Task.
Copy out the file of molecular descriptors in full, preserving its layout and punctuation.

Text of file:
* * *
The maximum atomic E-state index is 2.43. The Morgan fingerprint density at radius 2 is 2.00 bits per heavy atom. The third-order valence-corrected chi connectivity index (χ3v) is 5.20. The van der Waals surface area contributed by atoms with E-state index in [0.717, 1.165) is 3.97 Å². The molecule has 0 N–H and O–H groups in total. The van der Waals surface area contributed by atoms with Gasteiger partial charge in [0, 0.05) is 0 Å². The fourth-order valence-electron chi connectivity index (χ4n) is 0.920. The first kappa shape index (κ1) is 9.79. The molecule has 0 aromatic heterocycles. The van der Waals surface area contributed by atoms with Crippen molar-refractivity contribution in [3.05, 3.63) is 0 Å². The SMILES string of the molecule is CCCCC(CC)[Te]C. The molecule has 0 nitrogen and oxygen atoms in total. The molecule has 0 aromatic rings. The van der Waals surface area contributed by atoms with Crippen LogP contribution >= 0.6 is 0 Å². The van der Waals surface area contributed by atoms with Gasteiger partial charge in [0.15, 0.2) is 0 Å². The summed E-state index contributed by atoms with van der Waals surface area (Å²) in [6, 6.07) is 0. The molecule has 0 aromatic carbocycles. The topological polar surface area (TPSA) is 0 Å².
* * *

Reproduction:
The maximum atomic E-state index is 2.43. The Morgan fingerprint density at radius 2 is 2.00 bits per heavy atom. The third-order valence-corrected chi connectivity index (χ3v) is 5.20. The van der Waals surface area contributed by atoms with E-state index in [0.717, 1.165) is 3.97 Å². The molecule has 0 N–H and O–H groups in total. The van der Waals surface area contributed by atoms with Gasteiger partial charge in [0, 0.05) is 0 Å². The fourth-order valence-electron chi connectivity index (χ4n) is 0.920. The first kappa shape index (κ1) is 9.79. The molecule has 0 aromatic heterocycles. The van der Waals surface area contributed by atoms with Crippen molar-refractivity contribution in [3.05, 3.63) is 0 Å². The SMILES string of the molecule is CCCCC(CC)[Te]C. The molecule has 0 nitrogen and oxygen atoms in total. The molecule has 0 aromatic rings. The van der Waals surface area contributed by atoms with Crippen LogP contribution >= 0.6 is 0 Å². The van der Waals surface area contributed by atoms with Gasteiger partial charge in [0.15, 0.2) is 0 Å². The summed E-state index contributed by atoms with van der Waals surface area (Å²) in [6, 6.07) is 0. The molecule has 0 aromatic carbocycles. The topological polar surface area (TPSA) is 0 Å².